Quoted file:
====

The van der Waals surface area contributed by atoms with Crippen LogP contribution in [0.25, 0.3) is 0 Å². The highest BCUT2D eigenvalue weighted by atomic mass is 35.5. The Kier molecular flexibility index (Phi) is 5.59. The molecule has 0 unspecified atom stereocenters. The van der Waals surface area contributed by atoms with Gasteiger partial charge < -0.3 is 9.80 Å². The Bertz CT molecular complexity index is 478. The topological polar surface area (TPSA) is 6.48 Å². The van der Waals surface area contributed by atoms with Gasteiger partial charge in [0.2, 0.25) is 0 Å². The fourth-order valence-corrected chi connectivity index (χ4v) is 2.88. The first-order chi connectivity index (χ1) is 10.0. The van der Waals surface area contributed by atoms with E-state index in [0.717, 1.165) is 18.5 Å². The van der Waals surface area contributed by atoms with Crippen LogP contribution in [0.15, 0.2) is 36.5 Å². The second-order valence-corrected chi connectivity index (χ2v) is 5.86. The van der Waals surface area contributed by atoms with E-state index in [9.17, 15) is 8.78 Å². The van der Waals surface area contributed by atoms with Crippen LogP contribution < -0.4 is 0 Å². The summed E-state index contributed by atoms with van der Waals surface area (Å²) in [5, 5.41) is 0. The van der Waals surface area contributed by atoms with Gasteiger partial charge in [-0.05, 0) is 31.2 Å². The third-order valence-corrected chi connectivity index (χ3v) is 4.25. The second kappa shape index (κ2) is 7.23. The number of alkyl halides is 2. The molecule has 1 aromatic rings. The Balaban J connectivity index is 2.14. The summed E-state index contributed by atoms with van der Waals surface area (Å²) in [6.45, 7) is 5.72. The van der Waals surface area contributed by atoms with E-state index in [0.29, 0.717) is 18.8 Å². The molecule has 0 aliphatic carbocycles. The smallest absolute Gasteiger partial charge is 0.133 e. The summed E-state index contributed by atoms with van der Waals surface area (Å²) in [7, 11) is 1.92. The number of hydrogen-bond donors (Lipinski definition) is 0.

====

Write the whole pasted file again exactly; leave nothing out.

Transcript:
The van der Waals surface area contributed by atoms with Crippen LogP contribution in [0.25, 0.3) is 0 Å². The highest BCUT2D eigenvalue weighted by atomic mass is 35.5. The Kier molecular flexibility index (Phi) is 5.59. The molecule has 0 unspecified atom stereocenters. The van der Waals surface area contributed by atoms with Gasteiger partial charge < -0.3 is 9.80 Å². The Bertz CT molecular complexity index is 478. The topological polar surface area (TPSA) is 6.48 Å². The van der Waals surface area contributed by atoms with Gasteiger partial charge in [0.2, 0.25) is 0 Å². The fourth-order valence-corrected chi connectivity index (χ4v) is 2.88. The first-order chi connectivity index (χ1) is 10.0. The van der Waals surface area contributed by atoms with E-state index in [0.717, 1.165) is 18.5 Å². The van der Waals surface area contributed by atoms with Crippen LogP contribution in [0.15, 0.2) is 36.5 Å². The second-order valence-corrected chi connectivity index (χ2v) is 5.86. The van der Waals surface area contributed by atoms with E-state index in [9.17, 15) is 8.78 Å². The van der Waals surface area contributed by atoms with Crippen LogP contribution < -0.4 is 0 Å². The summed E-state index contributed by atoms with van der Waals surface area (Å²) in [5, 5.41) is 0. The van der Waals surface area contributed by atoms with Gasteiger partial charge in [-0.05, 0) is 31.2 Å². The third-order valence-corrected chi connectivity index (χ3v) is 4.25. The second kappa shape index (κ2) is 7.23. The number of alkyl halides is 2. The molecule has 1 aromatic rings. The Balaban J connectivity index is 2.14. The summed E-state index contributed by atoms with van der Waals surface area (Å²) in [6.45, 7) is 5.72. The van der Waals surface area contributed by atoms with E-state index in [0.29, 0.717) is 18.8 Å². The molecule has 0 aliphatic carbocycles. The smallest absolute Gasteiger partial charge is 0.133 e. The summed E-state index contributed by atoms with van der Waals surface area (Å²) in [7, 11) is 1.92. The number of hydrogen-bond donors (Lipinski definition) is 0.